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    Matteo Renzi’s transition to power is a gamble not just for his party, but for the Italian political system as a whole

Matteo Renzi’s transition to power is a gamble not just for his party, but for the Italian political system as a whole

Last week Italian prime minister Enrico Letta resigned, with the general secretary of the Partito Democratico, Matteo Renzi, expected to take over as the country’s new PM. Arianna Giovannini and James L. Newell assess Renzi’s transition to power and the stakes for both his party and the wider situation in Italy. They note that although Renzi was the obvious successor […]

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Book Review: Party patronage and party government in European democracies

The eurozone debt crisis and subsequent economic reforms introduced across Europe have helped to expose endemic levels of corruption and party patronage in countries such as Greece. Party patronage and party government in European democracies uses more than 600 expert interviews to explore the nature of party patronage across fifteen European democracies. For Sofia Vasilopoulou, one of this timely book’s […]

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Turkey’s ongoing protests may yet lead to a backlash from the government’s supporters and a new ‘Turkish winter’

As street protests in Turkey continue, and the government’s response has begun to harden, many are now talking about a coming ‘Turkish spring’. Burak Kadercan warns against such an analysis of these events, arguing that the protestors have no collective vision of change, and that Prime Minister Recep Tayyip Erdoğan remains a relatively popular leader. He writes that if the ruling AKP […]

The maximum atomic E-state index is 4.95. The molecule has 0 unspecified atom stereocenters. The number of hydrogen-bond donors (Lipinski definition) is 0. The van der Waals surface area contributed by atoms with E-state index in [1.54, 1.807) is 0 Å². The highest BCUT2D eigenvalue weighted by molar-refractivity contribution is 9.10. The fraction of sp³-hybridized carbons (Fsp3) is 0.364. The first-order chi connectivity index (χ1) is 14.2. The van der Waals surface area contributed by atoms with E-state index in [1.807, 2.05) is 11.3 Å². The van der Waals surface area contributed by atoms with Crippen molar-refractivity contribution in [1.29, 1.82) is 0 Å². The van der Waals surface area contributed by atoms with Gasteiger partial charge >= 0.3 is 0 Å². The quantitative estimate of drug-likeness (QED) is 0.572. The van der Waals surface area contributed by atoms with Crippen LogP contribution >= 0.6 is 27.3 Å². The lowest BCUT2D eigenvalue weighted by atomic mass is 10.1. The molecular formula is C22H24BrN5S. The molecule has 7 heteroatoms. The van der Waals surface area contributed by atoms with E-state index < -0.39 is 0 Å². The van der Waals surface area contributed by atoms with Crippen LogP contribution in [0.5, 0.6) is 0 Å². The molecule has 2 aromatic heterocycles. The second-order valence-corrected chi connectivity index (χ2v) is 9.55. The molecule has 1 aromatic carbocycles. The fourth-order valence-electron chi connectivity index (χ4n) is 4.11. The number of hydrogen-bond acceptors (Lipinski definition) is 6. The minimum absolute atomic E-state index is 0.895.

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Romanian politics in 2012 has been marked by a rocky cohabitation between Victor Ponta’s government and President Traian Basescu.

In Romania, this year has seen the resignation of one government, a vote of no-confidence in another, an attempt to change the electoral system and efforts by the government to impeach the sitting President. Cristina Bucur looks over political developments in Romania during 2012, finding that they have been characterised by constitutional infighting and an often difficult political cohabitation between […]

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Five minutes with Guy Verhofstadt, President of the ALDE Group and Daniel Cohn-Bendit, Co-President of the Greens/European Free Alliance – “There is no alternative to a federal Europe”

In their new book, ‘For Europe’, Guy Verhofstadt and Daniel Cohn-Bendit outline a manifesto for the creation of a fully federal Europe, complete with a new European constitution. In an interview with EUROPP editors Chris Gilson and Stuart A Brown, they discuss their manifesto, arguing that the current eurozone crisis leaves EU Member States with no alternative but to pursue […]

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Cultural differences may explain why riots and violent protests against austerity have occurred in Greece, but not in Spain.

While rioting and violent protests have been a frequent occurrence on the streets of Greek cities since the start of the debt crisis, Spain has not yet experienced similar scenes. Aikaterini Andronikidou and Iosif Kovras assess why this is the case, noting that the two countries have very different cultural attitudes toward anti-system politics. This partly reflects the historical transitions […]

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Five minutes with Lord Boswell of the UK’s House of Lords’ EU Committee – “We have some arguably existential crises in the European Union”